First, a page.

Note: Where available, the PDF/Word icon below is provided to view the complete and fully formatted document
Disclaimer: The Parliamentary Library does not warrant or accept liability for the accuracy or usefulness of the transcripts. These are copied directly from the broadcaster's website.
Traffic pollution hazardous to unborn babies -

View in ParlViewView other Segments

Traffic pollution hazardous to unborn babies

AM - Thursday, 28 July , 2005 08:20:00

Reporter: Karen Barlow

TONY EASTLEY: A new health study has found that Australian women in areas of high traffic pollution
are risking giving birth to smaller, more sickly, babies. The researchers looked at 138,000 babies,
their birth weights and development.

The study confirms the results of similar studies in the United States, Asia and Europe, as Karen
Barlow reports.

KAREN BARLOW: Researchers at New South Wales Health looked at all births in the Sydney area for a
three-year period between 1998 and 2000. The birth weights of 138,056 babies were compared with air
pollution levels at different times through the pregnancies.

Senior policy analyst with New South Wales Health, Dr Vicky Sheppeard, says there was an adverse
impact on birth weight when the air pollution levels were high on average.

But she says high can be just another day in a big city.

VICKY SHEPPEARD: It's the kinds of levels that we'd encounter regularly in Sydney, and there is a
variation from season to season and month to month. So they're not above our air pollution
standards, but they're just higher on average than at other times when the air was clear.

KAREN BARLOW: So these aren't outstanding days?

VICKY SHEPPEARD: No, no, and we're also averaging over a period of time - a month or a whole
trimester of pregnancy.

KAREN BARLOW: And are these pollution levels that can be experienced along any major route in a big
city like Sydney?

VICKY SHEPPEARD: Well, they're the levels that are measured at the monitoring stations. So we have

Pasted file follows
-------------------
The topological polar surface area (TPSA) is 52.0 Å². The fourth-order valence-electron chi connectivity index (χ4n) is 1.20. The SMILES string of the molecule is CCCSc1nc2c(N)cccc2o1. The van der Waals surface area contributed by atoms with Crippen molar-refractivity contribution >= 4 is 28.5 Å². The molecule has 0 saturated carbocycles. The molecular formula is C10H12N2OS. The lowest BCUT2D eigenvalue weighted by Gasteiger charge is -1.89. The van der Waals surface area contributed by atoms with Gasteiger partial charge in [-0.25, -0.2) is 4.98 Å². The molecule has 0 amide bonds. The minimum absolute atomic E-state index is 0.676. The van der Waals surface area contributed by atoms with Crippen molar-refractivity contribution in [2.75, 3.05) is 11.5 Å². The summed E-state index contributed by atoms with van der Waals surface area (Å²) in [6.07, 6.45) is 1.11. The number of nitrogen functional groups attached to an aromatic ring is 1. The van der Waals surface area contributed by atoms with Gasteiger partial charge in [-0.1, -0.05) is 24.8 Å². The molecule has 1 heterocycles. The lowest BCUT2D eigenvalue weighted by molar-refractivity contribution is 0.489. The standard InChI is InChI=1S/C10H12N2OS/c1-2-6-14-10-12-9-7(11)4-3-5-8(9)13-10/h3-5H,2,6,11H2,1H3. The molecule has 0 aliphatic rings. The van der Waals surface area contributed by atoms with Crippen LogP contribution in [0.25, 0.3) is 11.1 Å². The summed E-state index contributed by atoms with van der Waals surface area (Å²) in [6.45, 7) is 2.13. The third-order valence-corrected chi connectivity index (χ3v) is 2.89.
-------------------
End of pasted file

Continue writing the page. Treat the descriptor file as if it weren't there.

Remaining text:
around 13 or 14 monitoring stations around Sydney. So that's where we took the readings from.

KAREN BARLOW: Would you say these levels are comparable with any other major city in Australia?

VICKY SHEPPEARD: Uh, they're very similar.

KAREN BARLOW: Babies were found to be up to 34 grams lighter due to the effects of carbon monoxide,
nitrogen dioxide and air particles. But on average the babies exposed to high levels of air
pollution were about 12 grams lighter.

Dr Vicky Sheppeard says smaller babies are at higher risk.

VICKY SHEPPEARD: It just makes them more susceptible to complications. They don't quite have the...
sometimes they don't quite have the resistance to infections or other complications around birth if
their birth weight is lower.

KAREN BARLOW: Other possible factors for low birth weight were taken out of the equation, such as
mothers smoking and not having proper antenatal care. But air pollution is hard for an individual
to control.

Dr Vicky Sheppeard again.

VICKY SHEPPEARD: Well, the most important thing is to improve the factors that the pregnant woman
does have control over, and then the general community can contribute to reducing air pollution
through reducing the use of motor vehicles and other factors like that.

TONY EASTLEY: Senior policy analyst with New South Wales Health, Dr Vicky Sheppeard, ending that
report from Karen Barlow.